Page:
I originally wrote this blog post during the George Floyd protests, at a time when the Black Lives Matter movement was prompting students to reconsider their own fields in a much more compelling way than ever before. Since then, numerous resources have been created and also brought to my attention. It is excellent news that many in our field engaged with the movement, but this also means that it is impossible to include them all in one short blog post. I have chosen the ones I find more relevant for GCSE and A-Level Students. Scroll to the bottom for the latest additions, and please do let me know if you know of any other accessible links for secondary-aged students.
When starting to study the ancient world, many people ask this:
Were all Romans white... and were their slaves black?
What was it like to be black in Antiquity?
Is Classics a haven for white supremacists?
I've searched the internet for valuable resources so that you can dive in and start thinking about life in the ancient world, the projection of modern concepts into Antiquity and the importance of political engagement for all classicists.
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Here are my top 3 recommendations:
1. A fantastic lecture by Mary Beard on whiteness and the ancient world:
2. This Forbes article by Sarah Bond that sadly attracted quite a lot of attention from white supremacists but succeeded in making the issue of white supremacism in Classics more visible.
3. A very interesting article by Sarah Derbew in the Getty Museum's blog,
along with access to plenty of images: An Investigation of Black Figures in Classical Greek Art. If you find her work interesting, you should take a look at her latest publication, Untangling Blackness in Greek Antiquity.
For a thorough look at colour in Classical art and the study of race in Antiquity, 'The Myth of Whiteness in Classical Antiquity' by Margaret Talbot is a great resource with plenty of links.
An interesting review of the way we learn about ancient Britannia can be found in the article 'Roman Britain in Black and White'.
Classics is slowly catching up in engaging with Critical Race Theory. Here are some articles that you will find very useful on the topic:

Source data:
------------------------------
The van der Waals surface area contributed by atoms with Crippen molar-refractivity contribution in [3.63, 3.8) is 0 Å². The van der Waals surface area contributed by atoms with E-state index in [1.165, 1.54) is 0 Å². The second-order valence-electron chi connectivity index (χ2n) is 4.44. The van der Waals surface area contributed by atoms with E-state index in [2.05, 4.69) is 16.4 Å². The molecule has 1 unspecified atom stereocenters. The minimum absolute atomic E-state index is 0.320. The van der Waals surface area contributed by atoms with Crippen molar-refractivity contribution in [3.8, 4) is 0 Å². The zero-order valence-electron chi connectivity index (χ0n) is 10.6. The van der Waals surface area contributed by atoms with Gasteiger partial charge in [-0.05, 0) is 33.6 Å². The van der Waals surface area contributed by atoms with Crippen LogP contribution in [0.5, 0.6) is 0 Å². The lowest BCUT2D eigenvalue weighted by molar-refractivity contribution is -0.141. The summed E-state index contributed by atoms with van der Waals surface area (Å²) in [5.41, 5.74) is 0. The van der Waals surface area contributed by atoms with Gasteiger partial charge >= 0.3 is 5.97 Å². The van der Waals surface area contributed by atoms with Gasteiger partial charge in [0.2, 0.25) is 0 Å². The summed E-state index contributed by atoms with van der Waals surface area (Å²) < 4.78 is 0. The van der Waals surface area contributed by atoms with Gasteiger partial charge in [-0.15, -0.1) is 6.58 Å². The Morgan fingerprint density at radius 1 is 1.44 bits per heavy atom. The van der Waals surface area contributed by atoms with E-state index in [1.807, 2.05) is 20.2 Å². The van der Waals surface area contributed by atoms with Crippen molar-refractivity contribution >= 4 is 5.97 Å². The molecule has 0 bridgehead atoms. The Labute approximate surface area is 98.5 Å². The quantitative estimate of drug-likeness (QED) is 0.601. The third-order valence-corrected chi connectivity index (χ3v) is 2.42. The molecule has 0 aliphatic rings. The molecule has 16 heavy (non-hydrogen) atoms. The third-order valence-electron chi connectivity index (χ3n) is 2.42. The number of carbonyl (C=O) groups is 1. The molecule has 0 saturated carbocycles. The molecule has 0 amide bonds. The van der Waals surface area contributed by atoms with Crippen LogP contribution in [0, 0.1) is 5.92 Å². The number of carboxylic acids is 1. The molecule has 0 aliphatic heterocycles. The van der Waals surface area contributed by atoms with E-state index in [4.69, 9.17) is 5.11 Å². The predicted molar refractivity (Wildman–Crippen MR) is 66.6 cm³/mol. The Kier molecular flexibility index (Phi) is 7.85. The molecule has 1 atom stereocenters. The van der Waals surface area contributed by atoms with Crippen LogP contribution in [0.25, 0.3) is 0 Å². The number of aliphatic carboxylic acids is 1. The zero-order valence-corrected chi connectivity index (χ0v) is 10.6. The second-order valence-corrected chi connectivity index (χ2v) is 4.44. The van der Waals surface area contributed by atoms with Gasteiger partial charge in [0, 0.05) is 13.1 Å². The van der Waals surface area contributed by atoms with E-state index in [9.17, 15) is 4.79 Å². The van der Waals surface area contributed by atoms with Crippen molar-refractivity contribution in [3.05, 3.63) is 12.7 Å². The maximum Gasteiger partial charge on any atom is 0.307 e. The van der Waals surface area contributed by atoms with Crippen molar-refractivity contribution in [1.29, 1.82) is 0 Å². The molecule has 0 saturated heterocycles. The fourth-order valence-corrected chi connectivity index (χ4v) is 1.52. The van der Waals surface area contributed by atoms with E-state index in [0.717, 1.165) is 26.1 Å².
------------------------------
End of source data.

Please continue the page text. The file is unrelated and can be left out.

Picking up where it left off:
This long feature of Dan-el Padilla in the New York Times provides a very insightful look. Elena Giusti is also a specialist in the field and has recently published very relevant blogposts: Race Theory, Critical Race Theory and the Classics Classroom and Centring Africa in Greek and Roman Literature, while Decolonising the Classics Classroom.
For a very general overview of the concept of race across time, the Wikipedia summary offers a simple starting point with plenty of links to choose your own investigative journey.
An excellent source of ideas including a very thorough bibliography can be found in the Multiculturalism, Race and Ethnicity in Classics Consortium (MRECC), the antiracist resources in the Society for Classical Studies, and the Equality and Inclusion Resources from Warwick University.
Are you thinking about a degree in Classics?
If you are considering studying Classics at university, it is important that you check the programs at different universities, as well as their response to calls for a change in Classics. Some universities have been very proactively confronting these issues, and this reflects in their curriculum. This is the case of the Classics Department at Warwick, whose example and application to the courses you can find here, or look at their module 'Africa and the Making of Classical Literature' here as an example of what they do.